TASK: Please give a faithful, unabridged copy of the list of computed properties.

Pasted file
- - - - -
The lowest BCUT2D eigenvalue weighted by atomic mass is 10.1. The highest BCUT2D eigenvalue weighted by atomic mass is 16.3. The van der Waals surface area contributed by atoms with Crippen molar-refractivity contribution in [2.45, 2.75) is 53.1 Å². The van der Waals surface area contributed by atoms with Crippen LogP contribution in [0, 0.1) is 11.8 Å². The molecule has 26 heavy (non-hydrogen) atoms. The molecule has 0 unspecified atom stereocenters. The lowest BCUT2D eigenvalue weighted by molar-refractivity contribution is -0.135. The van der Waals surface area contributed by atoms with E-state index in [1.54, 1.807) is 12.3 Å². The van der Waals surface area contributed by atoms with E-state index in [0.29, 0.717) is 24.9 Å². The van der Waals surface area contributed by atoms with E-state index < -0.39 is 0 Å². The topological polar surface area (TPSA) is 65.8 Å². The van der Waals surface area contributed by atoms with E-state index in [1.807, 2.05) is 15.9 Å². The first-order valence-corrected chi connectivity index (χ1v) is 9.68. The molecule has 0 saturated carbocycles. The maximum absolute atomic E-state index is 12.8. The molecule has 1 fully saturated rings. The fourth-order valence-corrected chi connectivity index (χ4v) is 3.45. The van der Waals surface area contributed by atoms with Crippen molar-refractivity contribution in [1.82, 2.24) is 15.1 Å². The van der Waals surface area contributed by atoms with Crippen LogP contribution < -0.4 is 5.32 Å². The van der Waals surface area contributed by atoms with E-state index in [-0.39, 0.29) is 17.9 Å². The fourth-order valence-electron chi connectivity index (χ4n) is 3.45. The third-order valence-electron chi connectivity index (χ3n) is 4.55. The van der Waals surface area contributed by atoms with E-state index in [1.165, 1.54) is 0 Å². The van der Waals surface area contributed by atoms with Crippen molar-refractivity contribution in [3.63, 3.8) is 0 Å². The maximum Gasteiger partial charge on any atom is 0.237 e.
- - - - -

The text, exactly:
The lowest BCUT2D eigenvalue weighted by atomic mass is 10.1. The highest BCUT2D eigenvalue weighted by atomic mass is 16.3. The van der Waals surface area contributed by atoms with Crippen molar-refractivity contribution in [2.45, 2.75) is 53.1 Å². The van der Waals surface area contributed by atoms with Crippen LogP contribution in [0, 0.1) is 11.8 Å². The molecule has 26 heavy (non-hydrogen) atoms. The molecule has 0 unspecified atom stereocenters. The lowest BCUT2D eigenvalue weighted by molar-refractivity contribution is -0.135. The van der Waals surface area contributed by atoms with E-state index in [1.54, 1.807) is 12.3 Å². The van der Waals surface area contributed by atoms with E-state index in [0.29, 0.717) is 24.9 Å². The van der Waals surface area contributed by atoms with E-state index < -0.39 is 0 Å². The topological polar surface area (TPSA) is 65.8 Å². The van der Waals surface area contributed by atoms with E-state index in [1.807, 2.05) is 15.9 Å². The first-order valence-corrected chi connectivity index (χ1v) is 9.68. The molecule has 0 saturated carbocycles. The maximum absolute atomic E-state index is 12.8. The molecule has 1 fully saturated rings. The fourth-order valence-corrected chi connectivity index (χ4v) is 3.45. The van der Waals surface area contributed by atoms with Crippen molar-refractivity contribution in [1.82, 2.24) is 15.1 Å². The van der Waals surface area contributed by atoms with Crippen LogP contribution < -0.4 is 5.32 Å². The van der Waals surface area contributed by atoms with E-state index in [-0.39, 0.29) is 17.9 Å². The fourth-order valence-electron chi connectivity index (χ4n) is 3.45. The third-order valence-electron chi connectivity index (χ3n) is 4.55. The van der Waals surface area contributed by atoms with E-state index in [1.165, 1.54) is 0 Å². The van der Waals surface area contributed by atoms with Crippen molar-refractivity contribution in [3.63, 3.8) is 0 Å². The maximum Gasteiger partial charge on any atom is 0.237 e.